We recommend that all infants should be taken to the doctors or paediatrician to seek advice on how to care for a child suffering from RSV. Here are some points that can help ease RSV symptoms:

  • Remove nasal fluids with a bulb syringe and saline drops to help clear the airways
  • Mist vaporiser to keep air moist to create easier breathing air
  • Give your child plenty of fluids throughout the day because hydration is vital of flushing out the virus

Babies with a serious case of RSV might be taken to hospital to receive oxygen, IV fluids and medication to help open airways and help breathing.

How should a baby sleep with RSV?

Just like any virus, rest is vital for recovery from RSV, particularly for babies and children. It is recommended that infants should sleep in a reclined position if possible. You can create this sleeping environment by putting a pillow or thick blanket underneath the cot mattress. It is advised for parents or caretakers to sleep in the same room to keep an eye on breathing patterns.

Is RSV fatal in infants & babies?

It is suggested in Medscape that RSV makes up to 27% of respiratory tract infections, which can progress to serious of life-threatening illness in those with weakened immune systems. Up to 65,000 are estimated to die from RSV annually.

How is RSV diagnosed in a child?

The doctor will ask about your child’s symptoms and health history. He or she may also ask about any recent illness in your family or other children in childcare or school. He or she will give your child a physical exam. Your child may also have tests, such as a nasal swab or wash. This is a painless test to look for the virus in fluid from the nose.

How is RSV treated in a child?

Treatment will depend on your child’s symptoms, age, and general health. It will also depend on how severe the condition is.

Antibiotics are not used to treat RSV. Treatment for RSV is done to help ease symptoms. Treatment may include:

  • More fluids – It’s very important to make sure your child drinks plenty of fluids. If needed, your child will get an intravenous (IV) line to give fluids and electrolytes.
  • Oxygen – This is extra oxygen given through a mask, nasal prongs, or an oxygen tent.
  • Suctioning of mucus – A thin tube is put into the lungs to remove extra mucus.
  • Bronchodilator medicines – These may be used to open your child’s airways. They are often given in an aerosol mist by a mask or through an inhaler.
  • Tube feeding – This may be done if a baby has trouble sucking. A thin tube is put through the baby’s nose and down into the stomach. Liquid nutrition is sent through the tube.
  • Mechanical ventilation – A child who is very ill may need to be put on a breathing machine (ventilator) to help with breathing.
  • Antivirals – Some children with severe infections may need treatment with an antiviral medicines.

Talk with your child’s healthcare providers about the risks, benefits, and possible side effects of all treatments.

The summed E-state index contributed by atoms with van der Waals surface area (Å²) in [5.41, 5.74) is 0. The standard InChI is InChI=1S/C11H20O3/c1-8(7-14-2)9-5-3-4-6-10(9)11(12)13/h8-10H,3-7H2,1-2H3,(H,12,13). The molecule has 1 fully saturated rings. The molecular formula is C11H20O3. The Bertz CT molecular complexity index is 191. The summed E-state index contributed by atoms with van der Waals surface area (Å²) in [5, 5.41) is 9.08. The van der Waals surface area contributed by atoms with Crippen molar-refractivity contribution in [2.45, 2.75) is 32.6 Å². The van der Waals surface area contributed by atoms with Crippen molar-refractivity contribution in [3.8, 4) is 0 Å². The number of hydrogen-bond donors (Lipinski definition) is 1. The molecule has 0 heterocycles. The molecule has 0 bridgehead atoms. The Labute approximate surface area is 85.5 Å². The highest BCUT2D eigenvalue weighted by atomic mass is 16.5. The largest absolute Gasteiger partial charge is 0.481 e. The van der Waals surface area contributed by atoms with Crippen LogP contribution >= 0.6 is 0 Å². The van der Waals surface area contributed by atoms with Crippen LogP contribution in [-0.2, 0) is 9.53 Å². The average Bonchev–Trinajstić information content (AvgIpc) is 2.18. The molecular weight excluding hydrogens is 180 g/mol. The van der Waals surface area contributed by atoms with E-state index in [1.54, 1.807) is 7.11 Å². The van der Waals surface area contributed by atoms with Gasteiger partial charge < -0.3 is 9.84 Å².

Is RSV different than flu in babies?

The difference between the flu and RSV is the first symptoms, which is why it is incredibly important to make note of these and feedback all symptoms to your doctor. Flu symptoms begin with a fever, along with aches and pains, whereas RSV starts out as a cold such as a sniffle or sore throat (sometimes accompanied with a fever) and leads to fast breathing and wheezing.

Does RSV affect older kids and babies in the same way?

Children under 2 are more likely to develop bronchiolitis, but in adults and older children, RSV usually causes mild cold-like signs and symptoms.

These may include:

  • Congested or runny nose
  • Dry cough
  • Low-grade fever
  • Sore throat
  • Sneezing
  • Headache

What is Bronchiolitis

Bronchitis is an inflammation of the lining of your bronchial tubes, which carry air to and from your lungs and affects babies and children under 2.

It’s usually mild and can be treated at home, but it can be serious. Bronchiolitis is different from bronchitis, which causes a cough with lots of mucus and can affect people of all ages.

Why was there been a surge in RSV cases in the UK – Summer 2022?

Cases of RSV have begun to surge around the world. This effect was expected following the Covid-19 pandemic. The social isolation measures in place around the world prevented the virus from circulating as it normally would have, however, we now have reduced immunity to the virus. Immunity wanes over time following an infection. It is expected that the reduced immunity will result in high infection rates and more severe infections.

Help us save lives!

Unfortunately, around 30 babies die each year in the UK from RSV, and there is currently no specific treatment for RSV infection. This is why we are conducting a lot of studies on the virus this year to find out more about it. If you would like to help us with our research, or would just like to know more about our RSV vaccine trials, or to sign up, click here!

Would you like to learn more about RSV and FluCamp’s fight against it?

Click here to find out more.


Checking baby's temperature